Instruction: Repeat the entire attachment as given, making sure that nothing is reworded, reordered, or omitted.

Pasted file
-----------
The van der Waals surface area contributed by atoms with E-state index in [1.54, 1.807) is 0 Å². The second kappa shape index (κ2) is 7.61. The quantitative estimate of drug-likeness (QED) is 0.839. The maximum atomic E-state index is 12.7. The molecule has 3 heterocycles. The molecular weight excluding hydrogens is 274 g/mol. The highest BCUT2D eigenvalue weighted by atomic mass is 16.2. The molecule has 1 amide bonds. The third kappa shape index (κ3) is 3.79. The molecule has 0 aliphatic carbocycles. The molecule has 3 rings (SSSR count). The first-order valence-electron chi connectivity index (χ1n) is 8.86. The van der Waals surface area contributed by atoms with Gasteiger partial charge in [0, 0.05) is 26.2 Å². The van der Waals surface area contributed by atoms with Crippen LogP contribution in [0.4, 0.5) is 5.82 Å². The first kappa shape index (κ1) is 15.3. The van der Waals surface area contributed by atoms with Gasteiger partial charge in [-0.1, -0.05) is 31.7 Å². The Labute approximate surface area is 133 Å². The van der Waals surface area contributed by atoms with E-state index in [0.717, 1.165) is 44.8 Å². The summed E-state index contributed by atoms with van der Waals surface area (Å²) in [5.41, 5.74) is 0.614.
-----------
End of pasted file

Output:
The van der Waals surface area contributed by atoms with E-state index in [1.54, 1.807) is 0 Å². The second kappa shape index (κ2) is 7.61. The quantitative estimate of drug-likeness (QED) is 0.839. The maximum atomic E-state index is 12.7. The molecule has 3 heterocycles. The molecular weight excluding hydrogens is 274 g/mol. The highest BCUT2D eigenvalue weighted by atomic mass is 16.2. The molecule has 1 amide bonds. The third kappa shape index (κ3) is 3.79. The molecule has 0 aliphatic carbocycles. The molecule has 3 rings (SSSR count). The first-order valence-electron chi connectivity index (χ1n) is 8.86. The van der Waals surface area contributed by atoms with Gasteiger partial charge in [0, 0.05) is 26.2 Å². The van der Waals surface area contributed by atoms with Crippen LogP contribution in [0.4, 0.5) is 5.82 Å². The first kappa shape index (κ1) is 15.3. The van der Waals surface area contributed by atoms with Gasteiger partial charge in [-0.1, -0.05) is 31.7 Å². The Labute approximate surface area is 133 Å². The van der Waals surface area contributed by atoms with E-state index in [0.717, 1.165) is 44.8 Å². The summed E-state index contributed by atoms with van der Waals surface area (Å²) in [5.41, 5.74) is 0.614.